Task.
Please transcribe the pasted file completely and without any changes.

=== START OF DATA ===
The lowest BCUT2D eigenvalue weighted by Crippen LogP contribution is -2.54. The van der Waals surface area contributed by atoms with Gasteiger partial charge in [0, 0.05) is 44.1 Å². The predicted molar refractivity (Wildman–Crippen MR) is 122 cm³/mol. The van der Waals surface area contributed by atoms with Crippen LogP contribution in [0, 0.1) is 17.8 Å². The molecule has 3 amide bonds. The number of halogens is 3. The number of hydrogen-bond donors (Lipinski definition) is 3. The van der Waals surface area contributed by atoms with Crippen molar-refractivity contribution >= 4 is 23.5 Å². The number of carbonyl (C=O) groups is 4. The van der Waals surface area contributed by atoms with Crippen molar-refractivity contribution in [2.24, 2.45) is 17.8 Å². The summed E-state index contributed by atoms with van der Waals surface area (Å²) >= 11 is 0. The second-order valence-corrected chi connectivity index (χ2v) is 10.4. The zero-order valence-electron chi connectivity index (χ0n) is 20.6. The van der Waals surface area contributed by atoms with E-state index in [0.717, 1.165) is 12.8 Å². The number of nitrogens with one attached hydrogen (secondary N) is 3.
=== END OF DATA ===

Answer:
The lowest BCUT2D eigenvalue weighted by Crippen LogP contribution is -2.54. The van der Waals surface area contributed by atoms with Gasteiger partial charge in [0, 0.05) is 44.1 Å². The predicted molar refractivity (Wildman–Crippen MR) is 122 cm³/mol. The van der Waals surface area contributed by atoms with Crippen LogP contribution in [0, 0.1) is 17.8 Å². The molecule has 3 amide bonds. The number of halogens is 3. The number of hydrogen-bond donors (Lipinski definition) is 3. The van der Waals surface area contributed by atoms with Crippen molar-refractivity contribution >= 4 is 23.5 Å². The number of carbonyl (C=O) groups is 4. The van der Waals surface area contributed by atoms with Crippen molar-refractivity contribution in [2.24, 2.45) is 17.8 Å². The summed E-state index contributed by atoms with van der Waals surface area (Å²) >= 11 is 0. The second-order valence-corrected chi connectivity index (χ2v) is 10.4. The zero-order valence-electron chi connectivity index (χ0n) is 20.6. The van der Waals surface area contributed by atoms with E-state index in [0.717, 1.165) is 12.8 Å². The number of nitrogens with one attached hydrogen (secondary N) is 3.